The ability for one person to cause another person to act in accordance with the first persons intentions
The right to use power
Political Power conferred by law, public opinion, or constitution
A term used to describe a political system in which the people are said to rule, directly or indirectly
a form of democracy in which the interests of the masses were discovered through discussion within the Communist party, and then decisions were made under central leadership to serve those interests
a form of government with all citizens participating directly in holding office/making public policy
The politics of policy-making in which almost everybody benefits and almost everybody pays. Decisions are made based on the popular vote.
A group of people who have a disproportionate share of political power, usually a small group
People who believe that those who control the economic system also control the political system
Appointed officials who operate government agencies
Political resources are widely spread throughout society so that no single person can hold a majority of the power
Politics of Self Interest
Policies that have changed in response to the changing beliefs of the people
Rights that are based on nature and God. Include life, liberty, and the pursuit of happiness
Articles of Confederation
this document, the nations first constitution, was adopted in 1781. the document was limited because states held most of the power, and congress lacked the power to tax, regulate trade, or control currency
This conflict in Massachusetts caused many to criticize the Articles of Confederation and admit the weak central government was not working; uprising led by Daniel Shays in an effort to prevent courts from foreclosing on the farms of those who could not pay the taxes
Delegate James Madison's plan of government, in which states got a number of representatives in Congress based on their population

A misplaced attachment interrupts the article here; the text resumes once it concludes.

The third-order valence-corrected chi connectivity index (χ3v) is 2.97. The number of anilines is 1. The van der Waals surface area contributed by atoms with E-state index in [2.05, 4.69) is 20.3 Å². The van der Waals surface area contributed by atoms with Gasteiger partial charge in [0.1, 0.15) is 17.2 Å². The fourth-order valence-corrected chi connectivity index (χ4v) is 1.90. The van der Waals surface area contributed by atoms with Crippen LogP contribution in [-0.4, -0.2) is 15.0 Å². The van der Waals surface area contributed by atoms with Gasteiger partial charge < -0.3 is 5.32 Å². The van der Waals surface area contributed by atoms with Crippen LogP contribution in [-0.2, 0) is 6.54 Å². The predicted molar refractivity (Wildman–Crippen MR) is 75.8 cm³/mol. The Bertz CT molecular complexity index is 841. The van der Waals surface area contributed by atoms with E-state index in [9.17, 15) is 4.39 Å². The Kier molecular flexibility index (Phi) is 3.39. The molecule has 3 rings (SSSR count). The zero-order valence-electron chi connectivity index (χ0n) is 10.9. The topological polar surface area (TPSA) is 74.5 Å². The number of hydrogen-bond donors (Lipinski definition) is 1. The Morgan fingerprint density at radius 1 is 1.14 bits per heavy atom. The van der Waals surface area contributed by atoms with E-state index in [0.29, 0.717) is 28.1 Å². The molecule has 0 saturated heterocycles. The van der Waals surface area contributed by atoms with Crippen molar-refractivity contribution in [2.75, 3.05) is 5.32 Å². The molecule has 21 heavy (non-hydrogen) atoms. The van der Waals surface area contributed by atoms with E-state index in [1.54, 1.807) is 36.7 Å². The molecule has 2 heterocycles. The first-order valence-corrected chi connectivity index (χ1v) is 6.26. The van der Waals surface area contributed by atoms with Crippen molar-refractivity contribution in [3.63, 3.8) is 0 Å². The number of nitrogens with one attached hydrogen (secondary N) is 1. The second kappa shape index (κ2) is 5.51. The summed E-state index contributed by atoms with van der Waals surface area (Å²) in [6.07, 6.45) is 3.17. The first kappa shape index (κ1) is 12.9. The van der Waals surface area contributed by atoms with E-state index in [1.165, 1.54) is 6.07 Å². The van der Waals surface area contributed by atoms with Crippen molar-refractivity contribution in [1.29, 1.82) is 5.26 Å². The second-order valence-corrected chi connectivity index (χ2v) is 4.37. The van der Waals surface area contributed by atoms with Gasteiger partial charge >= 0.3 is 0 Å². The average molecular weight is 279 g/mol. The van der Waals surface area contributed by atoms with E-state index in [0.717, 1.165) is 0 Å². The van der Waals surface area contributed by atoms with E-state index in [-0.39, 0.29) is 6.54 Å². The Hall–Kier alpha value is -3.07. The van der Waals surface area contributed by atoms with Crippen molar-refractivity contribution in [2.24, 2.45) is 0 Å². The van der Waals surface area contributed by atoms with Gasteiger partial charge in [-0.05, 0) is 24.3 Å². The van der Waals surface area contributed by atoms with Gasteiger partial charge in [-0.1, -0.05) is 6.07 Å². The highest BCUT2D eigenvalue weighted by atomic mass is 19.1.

New Jersey Plan
A plan for government proposing a single-chamber congress in which each state had one vote. This created a conflict with representation between bigger states, who wanted control befitting their population, and smaller states, who didn't want to be bullied by larger states.
Decision made by Constitutional Convention in which states would have equal representation in one house of the legislature and representation based on population in the other house
A form of government in which power is vested in representatives selected by means of popular election
The power of the courts to declare acts of the legislature and of the executive to be unconstitutional
A form of government in which power is divided between a national government and a state government
Seperation of powers
Authority is shared between the three seperate branches of government - executive, judicial, and legislative
A group of people, usually a small portion of a majority, who try to influence public policy in ways that are against the public good
These people supported a strong central government and worked toward the ratification of the Constitution
Opponents of having a strong central government, responsible for having the Bill of Rights added to the Constitution.
Sovereignty is in the hands of the national government
Sovereignty is in the hands of the state government
Sovereignty is shared between the national and state governments
Necessary and Proper clause
Constitutional clause that gives congress the power to make all laws "necessary and proper" for executing its powers
A theory that the states had the right to void any federal law they believe violates the Constitution
A constitutional theory that the national and state governments each have their own defined areas of authority
Federal funds provided to states and local governments, typically for projects such as airports, highways, and welfare services
State officials make up this lobby in order to obtain more federal money
Federal grants to states or local governments that are for specific programs or projects. States are usually required to contribute some of their own money in order to obtain these grants
Rules imposed by the federal government on the states as conditions for obtaining federal grants or requirements that the states pay the costs of certain nationally defined programs.
Conditions of aid
Federal rules attached to the grants that states receive. States must agree to abide by these rules in order to receive the grants.
The flow of power and responsibility from the states to local government
The use of non-governmental organizations (like nonprofit organizations and private groups) to implement public policy
Grants of money from the federal government to states for programs in certain general areas rather than for specific kinds of programs.
The effort to transfer responsibility for many public programs and services from the federal government to the states.
An alliance of different interest groups and factions to achieve a common goal
Writ of Habeus Corpus
A court order directing a police officer who has a person in custody to go before a judge to show sufficient cause for his or her detention
Bill of attainder
A law that declares a person guilty of a crime without a trial
Ex post facto law
Latin term meaning "after the fact"; the law makes criminal an act that was legal when it was commited, increases the penalty for a crime after it have been commited